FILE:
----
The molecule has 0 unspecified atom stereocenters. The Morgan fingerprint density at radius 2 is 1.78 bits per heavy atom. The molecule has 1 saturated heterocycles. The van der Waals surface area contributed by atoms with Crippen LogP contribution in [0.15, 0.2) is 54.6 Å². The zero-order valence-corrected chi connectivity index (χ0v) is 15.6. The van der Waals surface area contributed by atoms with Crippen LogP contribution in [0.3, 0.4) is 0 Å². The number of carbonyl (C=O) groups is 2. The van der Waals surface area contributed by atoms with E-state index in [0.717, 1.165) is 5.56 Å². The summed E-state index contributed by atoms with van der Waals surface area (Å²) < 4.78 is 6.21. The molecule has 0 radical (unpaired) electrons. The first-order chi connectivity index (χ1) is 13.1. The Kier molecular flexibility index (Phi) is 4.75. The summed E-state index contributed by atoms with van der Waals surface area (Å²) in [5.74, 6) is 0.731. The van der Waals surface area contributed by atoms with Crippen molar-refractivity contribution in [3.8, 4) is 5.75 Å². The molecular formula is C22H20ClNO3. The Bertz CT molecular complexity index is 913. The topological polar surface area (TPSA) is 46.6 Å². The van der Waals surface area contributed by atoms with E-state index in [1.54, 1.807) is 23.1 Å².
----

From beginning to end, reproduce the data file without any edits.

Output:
The molecule has 0 unspecified atom stereocenters. The Morgan fingerprint density at radius 2 is 1.78 bits per heavy atom. The molecule has 1 saturated heterocycles. The van der Waals surface area contributed by atoms with Crippen LogP contribution in [0.15, 0.2) is 54.6 Å². The zero-order valence-corrected chi connectivity index (χ0v) is 15.6. The van der Waals surface area contributed by atoms with Crippen LogP contribution in [0.3, 0.4) is 0 Å². The number of carbonyl (C=O) groups is 2. The van der Waals surface area contributed by atoms with E-state index in [0.717, 1.165) is 5.56 Å². The summed E-state index contributed by atoms with van der Waals surface area (Å²) < 4.78 is 6.21. The molecule has 0 radical (unpaired) electrons. The first-order chi connectivity index (χ1) is 13.1. The Kier molecular flexibility index (Phi) is 4.75. The summed E-state index contributed by atoms with van der Waals surface area (Å²) in [5.74, 6) is 0.731. The van der Waals surface area contributed by atoms with Crippen molar-refractivity contribution in [3.8, 4) is 5.75 Å². The molecular formula is C22H20ClNO3. The Bertz CT molecular complexity index is 913. The topological polar surface area (TPSA) is 46.6 Å². The van der Waals surface area contributed by atoms with E-state index in [1.54, 1.807) is 23.1 Å².